Maintaining success has never been more difficult in college basketball. The combination of the transfer portal and the NBA Draft makes each offseason both eventful and potentially transformative for most programs.
Now that the smoke has mostly cleared following the 2021-22 season, we’ll go team-by-team in the Big Ten to assess which programs are set up for success, and who might take a step back.
Next up is Minnesota. In his first season as head coach, Ben Johnson led the Gophers to a 13-17 mark overall and a 4-16 record in league play. Although he is in the midst of a rebuild in Minneapolis, Johnson did lead the Gophers to upset wins over Michigan and Rutgers, and his team was competitive most of the time.
- Payton Willis (15.9 PPG),
- E.J. Stephens (10.2 PPG),
- Luke Loewe (8.1 PPG),
- Eric Curry (7.7 PPG),
- Sean Sutherlin (7.2 PPG),
- Charlie Daniels (1.5 PPG),
- Abdoulaye Thiam (0.8 PPG),
- Danny Ogele (0.2 PPG)
- Jamison Battle, SF/PF (17.5 PPG),
- Treyton Thompson, C (1.9 PPG),
- Will Ramberg, G (0.4 PPG),
(Note: Forwards Isaiah Ihnen and Parker Fox will miss the 2022-23 season with a knee injury)
- Taurus Samuels, SG (9.4 PPG at Dartmouth),
- Dawson Garcia, PF (9.0 PPG at North Carolina),
- Ta’lon Cooper, PG (9.1 PPG at Morehead State)
Freshmen (Rankings from 247Sports Composite)
- Pharrel Payne, PF (No. 168),
- Jaden Henley, SF (No. 188)
- Joshua Ola-Joseph, PF (No. 219),
- Braeden Carrington, SG (No. 223)
RETURNING MINUTES: 20.9 percent (per barttorvik.com)
WHY IT WILL WORK
The Gophers can put one of the more versatile frontcourts in the Big Ten on the floor. Garcia and Battle will be matchup nightmares with their three level scoring, while Thompson and Ihnen add more length and muscle at 6-foot-11 and 6-foot-9, respectively. Those four should make Minnesota formidable, and they add to that Cooper, who was No. 45 in the country with a 32 percent assist rate (5.9 per game). He should be able to break down defenses to set up Garcia and Battle. Overall, the roster has taken a step forward, while many rosters in the league have taken a step back.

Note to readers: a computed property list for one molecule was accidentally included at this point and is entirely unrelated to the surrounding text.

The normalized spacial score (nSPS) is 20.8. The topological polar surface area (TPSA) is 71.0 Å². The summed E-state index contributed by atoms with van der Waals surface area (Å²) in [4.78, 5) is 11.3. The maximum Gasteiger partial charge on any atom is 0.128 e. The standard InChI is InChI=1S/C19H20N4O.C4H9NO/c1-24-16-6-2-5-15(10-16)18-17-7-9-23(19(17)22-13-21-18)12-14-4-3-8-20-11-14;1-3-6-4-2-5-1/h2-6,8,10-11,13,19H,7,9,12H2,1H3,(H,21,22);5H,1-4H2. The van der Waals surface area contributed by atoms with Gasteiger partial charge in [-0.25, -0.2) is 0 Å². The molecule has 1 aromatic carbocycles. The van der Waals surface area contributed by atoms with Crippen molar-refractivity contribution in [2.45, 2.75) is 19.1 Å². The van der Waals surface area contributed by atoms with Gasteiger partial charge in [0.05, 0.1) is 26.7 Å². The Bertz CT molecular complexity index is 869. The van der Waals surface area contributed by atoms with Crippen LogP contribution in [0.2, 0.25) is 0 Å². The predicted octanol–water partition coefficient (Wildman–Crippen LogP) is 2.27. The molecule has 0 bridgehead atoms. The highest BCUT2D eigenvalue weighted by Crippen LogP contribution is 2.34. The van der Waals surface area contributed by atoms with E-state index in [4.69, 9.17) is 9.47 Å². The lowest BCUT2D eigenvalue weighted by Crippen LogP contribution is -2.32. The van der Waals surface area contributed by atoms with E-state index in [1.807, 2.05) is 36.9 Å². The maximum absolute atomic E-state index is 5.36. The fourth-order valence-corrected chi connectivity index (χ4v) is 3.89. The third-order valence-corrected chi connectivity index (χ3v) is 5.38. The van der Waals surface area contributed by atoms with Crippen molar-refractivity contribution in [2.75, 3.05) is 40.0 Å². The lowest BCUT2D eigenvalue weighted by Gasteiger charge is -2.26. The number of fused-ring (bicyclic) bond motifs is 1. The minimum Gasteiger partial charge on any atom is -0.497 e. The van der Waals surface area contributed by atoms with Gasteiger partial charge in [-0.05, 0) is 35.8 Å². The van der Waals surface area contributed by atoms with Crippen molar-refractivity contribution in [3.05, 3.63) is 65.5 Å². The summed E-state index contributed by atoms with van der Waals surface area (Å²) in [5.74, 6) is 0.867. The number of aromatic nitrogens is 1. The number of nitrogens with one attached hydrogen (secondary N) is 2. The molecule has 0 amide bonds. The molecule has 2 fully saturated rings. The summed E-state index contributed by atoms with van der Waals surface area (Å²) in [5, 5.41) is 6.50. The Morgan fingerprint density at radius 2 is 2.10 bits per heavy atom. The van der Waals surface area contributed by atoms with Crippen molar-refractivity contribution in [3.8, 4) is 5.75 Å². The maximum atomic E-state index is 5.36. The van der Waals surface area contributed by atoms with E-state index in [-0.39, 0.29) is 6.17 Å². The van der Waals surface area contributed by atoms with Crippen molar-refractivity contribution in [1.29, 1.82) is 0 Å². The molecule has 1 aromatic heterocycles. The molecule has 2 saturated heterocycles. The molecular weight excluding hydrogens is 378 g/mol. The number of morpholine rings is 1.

WHY IT WON’T
While Johnson has some intriguing pieces to the puzzle, the Gophers lack depth and in some respects just replaced the production that left. Minnesota is really suspect at the two and three spots. On paper, Garcia is a much more talented player than what they’ve had in Minneapolis in a while, but he hasn’t lived up to his McDonald’s All-American status so far. Cooper wasn’t especially efficient at the mid-major level, he isn’t a good free-throw shooter, and he turns it over too much. As the only point guard on the roster, Minnesota will live and die with his transition to high major, and recent history says that’s not a safe bet.
As a Minnesota native, former IU recruiting target Garcia could help usher in a new era of success for a program with just one winning Big Ten season in the last 17. If he has a couple All-Big Ten caliber seasons and Johnson turns around the program, it could make Minneapolis a more intriguing place for area recruits who have by-and-large gone elsewhere recently. But if the Garcia era doesn’t go well, it could spell doom for both Johnson and the Gophers.
BIG TEN OUTLOOK: Middle of the pack / Bottom half
MORE BIG TEN OUTLOOKS:
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